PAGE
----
The Revised Authoritative Guide To Vaccine Legal Exemptions

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An adjuvant is an agent or a mixture of agents which possesses the ability to bind to a specific antigen. Upon administration to a host, it enhances cellmediated immunity (CMI) triggered by the presence of the antigen.1 Immu-noadjuvant effects have been associated with the induction of T helper cell type 2 responses, while the specific underlying mechanisms are still under investigation. T helper cell type 2 responses are intimately associated with the human immune system's production of anti-inflammatory cytokines (primarily IL-4, IL-10 and IL-13) and stimulation of ^-cells to proliferate, differentiate and produce antibodies. Literature work has focused on immunoadjuvants describing microscopic as well as macroscopic phenomena associated with their incipient chemistry at the biological level. One of the remarkable properties of adjuvants is their capacity to bind or adsorb a large number of antigenic molecules over a wide surface area, thus enhancing the interaction of immune cells with the presenting antigens and stimulating2 immune response. Among the oldest adjuvant species known to date are alum and metal oxides, aluminum-oxygen-containing compounds like aluminum hydroxide, aluminum oxide as well as others (ZrO2, silica, hematite and magnetite, etc.). The aluminum-oxygen compounds are the oldest adjuvants experimented with and constitute a very specific family of metallopharmaceuticals approved for safe use at the clinical level.

Of the aluminum-containing adjuvants used today, three appear to be the most prevalent: aluminum hydroxide, aluminum phosphate and alum (KAl(SO4)212H2O). These three agents are included in many vaccines and have been licensed for use by the US Food and Drug Administration.3 The total aluminum currently licensed to be present in a vaccine is in the range 0.85-0.125mg/dose. Following is an account of these adjuvants widely used in metallopharmaceuticals.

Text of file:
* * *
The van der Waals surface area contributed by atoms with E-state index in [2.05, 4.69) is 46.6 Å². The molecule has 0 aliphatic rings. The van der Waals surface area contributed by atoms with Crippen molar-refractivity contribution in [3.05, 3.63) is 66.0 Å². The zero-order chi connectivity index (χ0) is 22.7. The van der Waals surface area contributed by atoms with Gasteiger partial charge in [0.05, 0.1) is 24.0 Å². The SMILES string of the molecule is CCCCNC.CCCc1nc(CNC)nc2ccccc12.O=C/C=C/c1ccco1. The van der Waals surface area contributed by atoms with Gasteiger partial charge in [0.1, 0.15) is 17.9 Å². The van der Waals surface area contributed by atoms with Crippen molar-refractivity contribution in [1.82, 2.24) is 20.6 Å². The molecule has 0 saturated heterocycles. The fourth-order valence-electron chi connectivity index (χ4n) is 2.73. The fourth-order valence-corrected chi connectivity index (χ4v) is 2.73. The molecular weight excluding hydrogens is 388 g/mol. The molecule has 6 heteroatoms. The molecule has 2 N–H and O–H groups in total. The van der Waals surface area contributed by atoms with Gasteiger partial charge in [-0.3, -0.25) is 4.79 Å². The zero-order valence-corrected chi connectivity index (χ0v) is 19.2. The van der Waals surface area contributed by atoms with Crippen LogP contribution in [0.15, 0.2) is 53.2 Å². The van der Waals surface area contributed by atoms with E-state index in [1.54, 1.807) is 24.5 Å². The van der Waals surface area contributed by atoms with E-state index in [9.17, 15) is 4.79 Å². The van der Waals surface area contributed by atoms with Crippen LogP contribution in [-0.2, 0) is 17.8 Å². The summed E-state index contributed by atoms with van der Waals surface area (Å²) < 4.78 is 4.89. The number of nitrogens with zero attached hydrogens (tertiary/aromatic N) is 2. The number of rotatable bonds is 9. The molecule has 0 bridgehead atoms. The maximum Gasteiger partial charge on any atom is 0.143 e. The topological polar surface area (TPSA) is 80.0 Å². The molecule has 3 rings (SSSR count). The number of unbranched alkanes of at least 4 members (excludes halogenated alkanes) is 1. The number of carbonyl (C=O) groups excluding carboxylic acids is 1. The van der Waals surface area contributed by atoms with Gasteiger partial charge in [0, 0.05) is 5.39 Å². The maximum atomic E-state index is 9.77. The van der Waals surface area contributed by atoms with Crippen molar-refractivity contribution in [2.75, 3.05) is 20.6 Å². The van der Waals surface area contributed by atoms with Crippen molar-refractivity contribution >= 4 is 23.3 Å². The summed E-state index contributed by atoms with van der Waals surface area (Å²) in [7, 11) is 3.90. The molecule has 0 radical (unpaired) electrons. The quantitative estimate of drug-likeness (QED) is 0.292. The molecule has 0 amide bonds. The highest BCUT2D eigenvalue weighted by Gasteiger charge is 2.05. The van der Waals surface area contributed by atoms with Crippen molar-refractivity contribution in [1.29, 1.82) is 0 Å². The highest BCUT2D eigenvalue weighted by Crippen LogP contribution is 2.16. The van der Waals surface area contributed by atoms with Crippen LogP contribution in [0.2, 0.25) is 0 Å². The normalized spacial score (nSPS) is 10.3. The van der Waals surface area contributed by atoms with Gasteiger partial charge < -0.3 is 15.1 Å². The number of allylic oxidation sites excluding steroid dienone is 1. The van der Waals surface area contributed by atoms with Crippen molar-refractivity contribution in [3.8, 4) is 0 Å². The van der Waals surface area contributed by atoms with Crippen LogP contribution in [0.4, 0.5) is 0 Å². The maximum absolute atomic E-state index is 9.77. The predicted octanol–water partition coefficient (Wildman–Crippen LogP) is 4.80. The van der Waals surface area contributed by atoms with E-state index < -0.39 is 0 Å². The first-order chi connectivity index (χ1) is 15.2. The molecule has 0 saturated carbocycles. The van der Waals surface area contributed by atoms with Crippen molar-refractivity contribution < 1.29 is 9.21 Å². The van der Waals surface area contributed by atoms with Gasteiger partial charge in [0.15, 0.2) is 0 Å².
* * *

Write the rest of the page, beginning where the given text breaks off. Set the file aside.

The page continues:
4.2.1 Alum

The chemical composition of alum is KAl(SO4)212H2O. It is a widely used adjuvant in a number of pharmaceutical products linked to immunization.4 The pharmaceutical itself is a mineral gel adjuvant, prepared by two different approaches. The first one is based on the alum-antigen co-precipitation method, involving treatment of alum with NaOH to a final pH 7, leading to the precipitation of Al(OH)3. The method tends to yield heterogeneous precipitates. The advantages of this method are quite important in that (a) it induces a granulomatous reaction at the injection site and (b) it promotes antigen presentation by macrophages and activation of the ensuing immunocascade. The second method employs initial adsorption of antigen onto preformed Al(OH)3 gels. It has the advantage that it facilitates freezing or spray-freeze-drying (SFD) of antigen-adjuvant complexes. SFD is a novel and effective drying process for the production of stable adjuvanted vaccine formulations.5 It has been shown to (a) minimize adjuvant coagulation and (b) preserve immuno-genicity of the vaccine antigen.

The mechanisms by which immune adjuvants function are still a matter of scientific conjecture. Key to delineating those mechanisms is the role of aluminum or its derivative Al(OH)3, derived from alum through the treatment process. It is logical to deduce that interactions arise between Al(III) and cellular targets such as proteins, as a result of which biological activity develops or is enhanced through mediated action(s) of the associated presenting antigen in the mineral gel adjuvant. One such role that aluminum might play originates in its ability as a trivalent cationic metal ion to neutralize negatively charged molecular targets (e.g. plasma protein fibrinogen), raising hydrophobic effects that potentially lead to (a) protein precipitation on hydrophilic surfaces (e.g. Al(OH)3) and (b) changes in the tertiary structure of interacting proteins adsorbed onto hydrophilic/hydrophobic surfaces. In this respect, critical is (a) the link between hydrophilicity/hydrophobicity of aluminum-oxygen species and the adjuvant cytochemistry and (b) the correlation of the magnitude of the adjuvancy with the magnitude of the inflammatory response (granuloma-tous reaction), produced by the metal-oxygen species and the surface area for antigen presentation.

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